According to a recent study, the sugar replacement “erythritol,” which has no calories, may raise the risk of heart disease, stroke, blood clots, and possibly death.
Recent research has found that the sugar substitute “erythritol,” a zero-calorie artificial sweetener, may raise the risk of blood clots, stroke, heart attacks, and even death.
This information was provided in a Monday CNN story.
the Cleveland Clinic Lerner Research Institute’s Center for Cardiovascular Diagnostics and Prevention’s director and study’s principal author. The danger associated with taking erythritol, according to Stanley Hazen, “is not at all low.”
According to a study report published Monday in the journal Nature Medicine, people with diabetes who are also at risk for heart disease have twice the chance of having a heart attack or stroke if they have the highest levels of erythritol in their blood.
According to Dr. Stanley Hazen, a person’s chance of having a heart attack or stroke is nearly two times higher if their blood erythritol level is in the upper 25% instead of the lower 25%. Diabetes and other serious heart risk factors are linked to erythritol.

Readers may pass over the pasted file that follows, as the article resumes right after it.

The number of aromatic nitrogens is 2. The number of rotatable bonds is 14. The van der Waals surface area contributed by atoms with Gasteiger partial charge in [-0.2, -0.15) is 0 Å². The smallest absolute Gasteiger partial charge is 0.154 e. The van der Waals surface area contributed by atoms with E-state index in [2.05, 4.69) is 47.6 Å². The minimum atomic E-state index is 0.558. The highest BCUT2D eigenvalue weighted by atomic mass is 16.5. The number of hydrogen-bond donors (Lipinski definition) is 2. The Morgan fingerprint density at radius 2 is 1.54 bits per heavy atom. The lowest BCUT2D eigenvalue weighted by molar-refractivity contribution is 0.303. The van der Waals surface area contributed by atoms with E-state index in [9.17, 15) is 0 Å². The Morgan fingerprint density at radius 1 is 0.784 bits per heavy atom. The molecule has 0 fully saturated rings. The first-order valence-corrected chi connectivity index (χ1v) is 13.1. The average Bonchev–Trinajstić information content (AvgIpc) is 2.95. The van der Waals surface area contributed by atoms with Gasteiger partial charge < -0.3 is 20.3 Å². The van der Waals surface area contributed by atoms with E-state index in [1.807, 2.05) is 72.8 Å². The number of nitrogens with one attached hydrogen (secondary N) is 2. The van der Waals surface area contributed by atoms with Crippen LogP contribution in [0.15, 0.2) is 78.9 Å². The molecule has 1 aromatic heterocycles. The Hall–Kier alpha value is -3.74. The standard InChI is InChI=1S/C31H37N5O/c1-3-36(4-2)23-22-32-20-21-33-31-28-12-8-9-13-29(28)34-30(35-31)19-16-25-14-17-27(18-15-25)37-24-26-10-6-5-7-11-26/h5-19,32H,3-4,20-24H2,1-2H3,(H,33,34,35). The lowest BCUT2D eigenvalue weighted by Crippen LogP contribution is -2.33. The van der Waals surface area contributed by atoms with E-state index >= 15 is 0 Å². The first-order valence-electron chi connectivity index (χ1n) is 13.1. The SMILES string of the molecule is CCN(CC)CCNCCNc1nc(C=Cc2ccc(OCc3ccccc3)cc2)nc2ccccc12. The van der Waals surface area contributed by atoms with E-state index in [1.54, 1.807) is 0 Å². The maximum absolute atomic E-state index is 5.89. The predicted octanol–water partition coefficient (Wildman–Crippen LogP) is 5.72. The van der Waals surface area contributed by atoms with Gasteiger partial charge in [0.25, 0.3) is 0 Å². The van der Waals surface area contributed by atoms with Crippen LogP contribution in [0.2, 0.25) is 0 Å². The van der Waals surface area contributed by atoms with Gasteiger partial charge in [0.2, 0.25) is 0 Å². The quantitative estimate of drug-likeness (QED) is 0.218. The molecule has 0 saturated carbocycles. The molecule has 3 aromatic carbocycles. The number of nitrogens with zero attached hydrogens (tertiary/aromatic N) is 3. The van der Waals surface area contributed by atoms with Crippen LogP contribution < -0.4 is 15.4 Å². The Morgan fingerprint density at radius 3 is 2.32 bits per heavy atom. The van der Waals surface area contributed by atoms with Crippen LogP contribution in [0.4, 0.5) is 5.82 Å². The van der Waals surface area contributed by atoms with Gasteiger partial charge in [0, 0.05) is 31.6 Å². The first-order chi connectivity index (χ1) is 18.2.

Erythritol facilitates the quick clotting of blood platelets, according to study studies. Additionally, if the blood clot ruptures once again and travels to the heart or brain, it may result in a heart attack or a stroke.
The director of the Department of Cardiovascular Prevention and Wellness at the National Jewish Health Hospital in Denver, USA, was not engaged in the study. It certainly causes alarm, added Andrew Freeman.
He stated that there appeared to be a blood clotting risk while using erythritol. This need more study. But for the time being, it is preferable to utilize less erythritol in the diet out of greater care.
‘This study demonstrates outcomes counter to decades of scientific research,’ wrote Robert Rankin, executive director of the US Calorie Control Council, in reaction to the study. Because low-calorie sweeteners like erythritol are approved for use in preparing food and beverages by regulatory bodies across the world as safe.
Meanwhile, the European Association of Polyol Producers refrained from commenting because the study hadn’t been thoroughly examined.